Prof. George Sawatzky says UBC physicists are helping develop quantum materials that will usher in the next generation of information technology.
The silicon semiconductor circuits at the heart of your computer rely on physics developed in the 1940s and 50s. But we are reaching the limits of what they can do.
Fortunately, physicists and chemists have discovered a raft of new materials to explore. These so-called quantum materials, often compounds of oxygen and metals with other elements thrown in for good measure, will drive the future.
UBC Physics Professor George Sawatzky says devices based on combinations of quantum materials are full of promise. A single chip, for example, could measure insulin in a patient’s blood, process the data it gets, store the information, and communicate with other devices. Another chip could act as a camera that can fit in a retina and interface with optical nerves.
“You have so much more richness in possibility with quantum materials,” Sawatzky says. “They can do just about everything.”
Interfaces a key to understanding
Taking advantage of these quantum materials requires they be better understood. This is where UBC is hoping to leverage its existing expertise in creating and characterizing these new materials.
“Worldwide, we are in the upper echelon” in this area, says Prof. Jeff Young, director of the Advanced Materials Processing and Engineering Lab (AMPEL), where much of the department’s work in quantum materials happens.
The Physics department, UBC, and the federal government are teaming up for a major push in quantum materials. UBC recently became home to a Canada Excellence Research Chair in this area, with $10 million in funding over seven years. UBC is adding another $30 million to this research program.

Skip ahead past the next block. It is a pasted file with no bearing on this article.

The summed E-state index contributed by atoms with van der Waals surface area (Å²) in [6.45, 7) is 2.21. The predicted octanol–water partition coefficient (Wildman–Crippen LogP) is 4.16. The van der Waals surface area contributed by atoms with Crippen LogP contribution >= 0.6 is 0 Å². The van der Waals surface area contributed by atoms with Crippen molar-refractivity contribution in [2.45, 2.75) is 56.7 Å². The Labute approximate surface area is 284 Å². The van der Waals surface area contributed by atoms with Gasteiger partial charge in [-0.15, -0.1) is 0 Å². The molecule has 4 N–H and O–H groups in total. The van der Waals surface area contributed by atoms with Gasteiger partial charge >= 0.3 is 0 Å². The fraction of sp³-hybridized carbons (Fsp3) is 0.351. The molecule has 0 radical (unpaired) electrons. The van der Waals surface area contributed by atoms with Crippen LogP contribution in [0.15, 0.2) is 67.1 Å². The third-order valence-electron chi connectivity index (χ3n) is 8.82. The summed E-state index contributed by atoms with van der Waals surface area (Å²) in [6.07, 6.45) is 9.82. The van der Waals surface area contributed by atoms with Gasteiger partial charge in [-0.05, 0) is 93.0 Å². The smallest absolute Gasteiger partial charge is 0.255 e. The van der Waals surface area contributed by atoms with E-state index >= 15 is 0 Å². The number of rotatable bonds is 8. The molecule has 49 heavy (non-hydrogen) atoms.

New tools in the quantum toolbox
Quantum materials are not just for miniaturizing what we can already do. Once you open up the quantum toolbox, just about anything is possible. Professors Young and Josh Folk, for example, are using interfaces in quantum materials to look at something called spin currents, analogous to electrical currents.
Unlike electrical currents, spin currents don’t take any energy to maintain, and don’t have any limits on how fast they can be changed. Computers based on spin would be faster and use less energy—and they would never “turn off,” eliminating the drag of boot up and shut down.
Researchers are imagining other approaches, in which circuits take advantage of the flexibility of quantum materials to make computer elements that can be more than just “on” or “off.”
These approaches would be a better fit for the kind of fuzzy logic and natural language processing so powerfully displayed by Watson, the IBM computer that beat two Jeopardy champions in 2011. Pairing that type of software with more suitable hardware could push computers to the edge of consciousness—and beyond.
We’re not there yet
Challenges remain in bringing quantum material interfaces to practical application. Unlike semiconductors, which are described by a single theory, quantum materials are currently understood thanks to a patchwork of theories, each of which applies to a different substance. In order to predict what happens at an interface, where two different materials come together, these theories need to be brought under a single framework. That is “still very much in the beginning,” according to Sawatzky.
Better control in fabricating the interfaces is needed as well. A semiconductor transistor can have a transition region a millionth of a metre wide; this sounds small, but it’s ten thousand times larger than the single atom precision that many interfaces in quantum materials need in order to realize their unique properties.
Difficult challenges, to be sure. Yet the scientists at UBC are almost giddy at what the future holds for the physics department. With the resources being marshalled and the expertise in place, UBC is poised to be at the centre of the next information revolution.
“If anyone can do it, we can,” says Sawatzky.